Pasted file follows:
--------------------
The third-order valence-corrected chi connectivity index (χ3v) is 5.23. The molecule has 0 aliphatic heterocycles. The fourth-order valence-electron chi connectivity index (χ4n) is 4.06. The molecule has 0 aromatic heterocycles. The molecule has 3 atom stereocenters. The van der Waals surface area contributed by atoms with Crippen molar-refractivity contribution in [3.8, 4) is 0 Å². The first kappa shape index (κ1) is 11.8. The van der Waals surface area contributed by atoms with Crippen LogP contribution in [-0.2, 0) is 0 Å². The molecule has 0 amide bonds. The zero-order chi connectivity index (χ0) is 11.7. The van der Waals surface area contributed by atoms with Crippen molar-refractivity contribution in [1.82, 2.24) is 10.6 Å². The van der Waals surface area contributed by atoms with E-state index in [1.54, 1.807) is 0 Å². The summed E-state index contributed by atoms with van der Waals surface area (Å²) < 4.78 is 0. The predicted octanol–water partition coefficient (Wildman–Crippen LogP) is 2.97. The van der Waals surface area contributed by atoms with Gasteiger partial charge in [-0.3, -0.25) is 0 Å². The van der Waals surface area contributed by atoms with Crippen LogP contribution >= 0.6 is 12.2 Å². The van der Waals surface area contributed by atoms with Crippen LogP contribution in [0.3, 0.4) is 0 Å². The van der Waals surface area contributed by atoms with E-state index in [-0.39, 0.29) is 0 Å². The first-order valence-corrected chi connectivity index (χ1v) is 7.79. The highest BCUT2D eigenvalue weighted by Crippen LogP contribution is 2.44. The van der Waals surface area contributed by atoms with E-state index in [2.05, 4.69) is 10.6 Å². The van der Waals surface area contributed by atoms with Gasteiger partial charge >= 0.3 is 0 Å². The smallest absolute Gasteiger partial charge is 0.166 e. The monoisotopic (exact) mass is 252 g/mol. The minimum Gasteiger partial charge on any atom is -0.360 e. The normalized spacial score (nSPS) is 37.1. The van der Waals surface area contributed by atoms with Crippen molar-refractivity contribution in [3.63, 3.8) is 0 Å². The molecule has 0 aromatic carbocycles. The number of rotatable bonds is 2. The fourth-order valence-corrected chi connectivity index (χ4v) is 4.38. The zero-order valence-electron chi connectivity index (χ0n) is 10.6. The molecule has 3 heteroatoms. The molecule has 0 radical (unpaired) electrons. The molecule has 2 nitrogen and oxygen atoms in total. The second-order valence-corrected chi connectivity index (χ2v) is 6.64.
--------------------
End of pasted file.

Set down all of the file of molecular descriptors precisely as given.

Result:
The third-order valence-corrected chi connectivity index (χ3v) is 5.23. The molecule has 0 aliphatic heterocycles. The fourth-order valence-electron chi connectivity index (χ4n) is 4.06. The molecule has 0 aromatic heterocycles. The molecule has 3 atom stereocenters. The van der Waals surface area contributed by atoms with Crippen molar-refractivity contribution in [3.8, 4) is 0 Å². The first kappa shape index (κ1) is 11.8. The van der Waals surface area contributed by atoms with Crippen LogP contribution in [-0.2, 0) is 0 Å². The molecule has 0 amide bonds. The zero-order chi connectivity index (χ0) is 11.7. The van der Waals surface area contributed by atoms with Crippen molar-refractivity contribution in [1.82, 2.24) is 10.6 Å². The van der Waals surface area contributed by atoms with E-state index in [1.54, 1.807) is 0 Å². The summed E-state index contributed by atoms with van der Waals surface area (Å²) < 4.78 is 0. The predicted octanol–water partition coefficient (Wildman–Crippen LogP) is 2.97. The van der Waals surface area contributed by atoms with Gasteiger partial charge in [-0.3, -0.25) is 0 Å². The van der Waals surface area contributed by atoms with Crippen LogP contribution >= 0.6 is 12.2 Å². The van der Waals surface area contributed by atoms with Crippen LogP contribution in [0.3, 0.4) is 0 Å². The van der Waals surface area contributed by atoms with E-state index in [-0.39, 0.29) is 0 Å². The first-order valence-corrected chi connectivity index (χ1v) is 7.79. The highest BCUT2D eigenvalue weighted by Crippen LogP contribution is 2.44. The van der Waals surface area contributed by atoms with E-state index in [2.05, 4.69) is 10.6 Å². The van der Waals surface area contributed by atoms with Gasteiger partial charge >= 0.3 is 0 Å². The smallest absolute Gasteiger partial charge is 0.166 e. The monoisotopic (exact) mass is 252 g/mol. The minimum Gasteiger partial charge on any atom is -0.360 e. The normalized spacial score (nSPS) is 37.1. The van der Waals surface area contributed by atoms with Crippen molar-refractivity contribution in [3.63, 3.8) is 0 Å². The molecule has 0 aromatic carbocycles. The number of rotatable bonds is 2. The fourth-order valence-corrected chi connectivity index (χ4v) is 4.38. The zero-order valence-electron chi connectivity index (χ0n) is 10.6. The molecule has 3 heteroatoms. The molecule has 0 radical (unpaired) electrons. The molecule has 2 nitrogen and oxygen atoms in total. The second-order valence-corrected chi connectivity index (χ2v) is 6.64.